Written by: Michlyn

Monday, June 24, 2013

Travel day is always a long day of sitting, mixed with some nervous anticipation, but excitement and laughter have followed this team from Minneapolis to the guest house. It's great having such a youthful energetic team. I can't wait to see how God chooses to work in and through this group as we work as His hands and feet this week. 

Thank you in advance for your prayers of strength, protection and open willing hearts. May the excitement and laughter last another 6 days. :)

          Today was a day filled with travel and excitement.  First, everyone in our group had to get to the airport by 4 AM! We all looked and felt exhausted.

     As we boarded the plane it felt like we had finally made it to the trip! We were actually going to Haiti! After a stop in Miami, the plane eventually landed in Haiti. As we were beginning our descent, almost all of us looked out the window in wonder and awe at the amazing features that stood out before us. Vast mountains and blue sea were everywhere! It was beautiful. Then as we got closer to land, we began to see some of the destruction that Haiti has encountered. We saw tent houses and shacks that people were calling their homes. After we landed, we took a bumpy drive over to our guest house. At the guesthouse, you could look over the porch and you could see a group of boys playing soccer! We had lots of fun talking with them even though we didn't have the chance to go play with them. Right at the end of the night, we had a short worship service so that we could praise God for allowing us the chance to travel to Haiti! It was a long and tiring day, but it got us excited for what lies ahead.

Written by Trey Newman

Saturday, March 23, 2013

Saturday, March 23, 2013

Today was another "stretch" day for many of us.  We went to Gertrude's Home for Special Needs Children, and loved up some of Port-au-Prince's most needy.  The morning was spent playing and wheel-chairing them in the sunshine, communicating through smiles and touch, feeding and loving them. It was hard and uncomfortable, given the severity of their handicaps, their needs for love, and their inability to communicate or even do very much for themselves.

Perhaps it was good this day was our last, as our earlier experiences this week undoubtedly helped prepare our hearts. These were some of God's most vulnerable children -- and some of us felt vulnerable ourselves, unsure of how to deal with the depth of their issues. During reflection time tonight we discussed how important it is to recognize and respond to that vulnerability. The more vulnerable we are, the more we can lean into Him!  These children blessed our hearts with their squeals of laughter and shy, sweet smiles.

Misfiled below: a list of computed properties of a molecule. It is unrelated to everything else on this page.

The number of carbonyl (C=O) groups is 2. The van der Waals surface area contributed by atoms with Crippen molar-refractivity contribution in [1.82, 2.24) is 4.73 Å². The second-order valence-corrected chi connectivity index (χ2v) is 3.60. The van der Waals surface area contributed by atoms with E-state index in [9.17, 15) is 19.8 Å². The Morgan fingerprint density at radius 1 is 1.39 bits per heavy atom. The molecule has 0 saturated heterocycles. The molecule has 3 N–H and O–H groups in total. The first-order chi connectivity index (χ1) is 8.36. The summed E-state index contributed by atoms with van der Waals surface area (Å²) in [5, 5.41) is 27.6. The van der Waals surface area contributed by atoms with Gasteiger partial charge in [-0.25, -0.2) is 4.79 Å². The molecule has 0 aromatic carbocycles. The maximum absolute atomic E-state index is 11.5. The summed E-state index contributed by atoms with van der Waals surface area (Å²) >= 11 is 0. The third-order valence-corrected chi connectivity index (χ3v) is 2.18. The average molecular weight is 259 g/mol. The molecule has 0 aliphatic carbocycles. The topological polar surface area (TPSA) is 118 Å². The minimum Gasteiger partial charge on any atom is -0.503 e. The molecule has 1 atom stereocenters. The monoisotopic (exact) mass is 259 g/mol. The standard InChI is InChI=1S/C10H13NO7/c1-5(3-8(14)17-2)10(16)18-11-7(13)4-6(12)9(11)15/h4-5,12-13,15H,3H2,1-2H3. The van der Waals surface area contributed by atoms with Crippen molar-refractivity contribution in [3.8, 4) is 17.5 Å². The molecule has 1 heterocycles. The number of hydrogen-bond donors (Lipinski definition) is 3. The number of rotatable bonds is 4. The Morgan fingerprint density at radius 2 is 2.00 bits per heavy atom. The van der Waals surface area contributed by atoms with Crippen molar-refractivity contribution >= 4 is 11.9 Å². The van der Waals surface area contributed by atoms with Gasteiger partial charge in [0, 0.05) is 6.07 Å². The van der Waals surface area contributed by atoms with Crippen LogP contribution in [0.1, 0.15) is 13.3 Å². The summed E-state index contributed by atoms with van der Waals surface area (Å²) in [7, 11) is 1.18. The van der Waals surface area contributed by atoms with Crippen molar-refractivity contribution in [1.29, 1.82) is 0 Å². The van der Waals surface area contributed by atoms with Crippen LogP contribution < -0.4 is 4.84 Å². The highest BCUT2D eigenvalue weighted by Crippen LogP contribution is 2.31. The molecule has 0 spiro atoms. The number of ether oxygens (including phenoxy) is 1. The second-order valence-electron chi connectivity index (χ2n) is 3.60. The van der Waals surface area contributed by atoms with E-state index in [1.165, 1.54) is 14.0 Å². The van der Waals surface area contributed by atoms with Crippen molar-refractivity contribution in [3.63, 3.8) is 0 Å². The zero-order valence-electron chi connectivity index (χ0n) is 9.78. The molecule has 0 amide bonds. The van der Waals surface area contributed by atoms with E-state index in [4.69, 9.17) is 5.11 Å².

After helping feed the children their lunches,  we said our goodbyes (which we have learned to do --keep saying goodbye to people we love) and left for our tour of Port-au-Prince. We drove through the city in the open-sided taptap, smelling the smells, seeing the faces, watching all the street vendors. There is so much devastation and rubble from the 2010 earthquake -- 4 story buildings leaning and crumbling, yet a street vendor has set up shop underneath the overhang. We understand that the infrastructure has improved, but there is so much more to do. We spent much time talking to our translators as we drove through, asking things from "do you come to this market?" or  "Where were you when the earthquake hit?"  One of our translators was actually downtown when it happened and he laid down in front of the palace, as it collapsed. We felt very close to people and scenes who were living their lives daily in the aftermath of such a tragedy.

The experiences that we have had this past week, with our seven daughters from Mounds View High School, have been unforgettable to say the least.  Seeing the sweet Haitian eyes yearning for love, arms stretched high, bloated tummies, lack of adequate clothing, hungry and thirsty for more.  More of the things that we take for granted in our everyday lives.  Waking up in the middle of the night thinking about the little ones with empty buckets in hand, gesturing for help fill it.  Then the hose stops and the water truck starts and we are signaled to move on to the next stop.  How can these realities for many impact us every day going forward?  How will our daughters be impacted by this trip within their areas of influence?  What will become of the ones we leave behind?  Our prayer for all of us is to listen to that small voice from within that prompts us to following that nudging, to reach out to another in need, to share the love of Christ.  May we all respond more lovingly to those around us and consider this as a gift we shared together.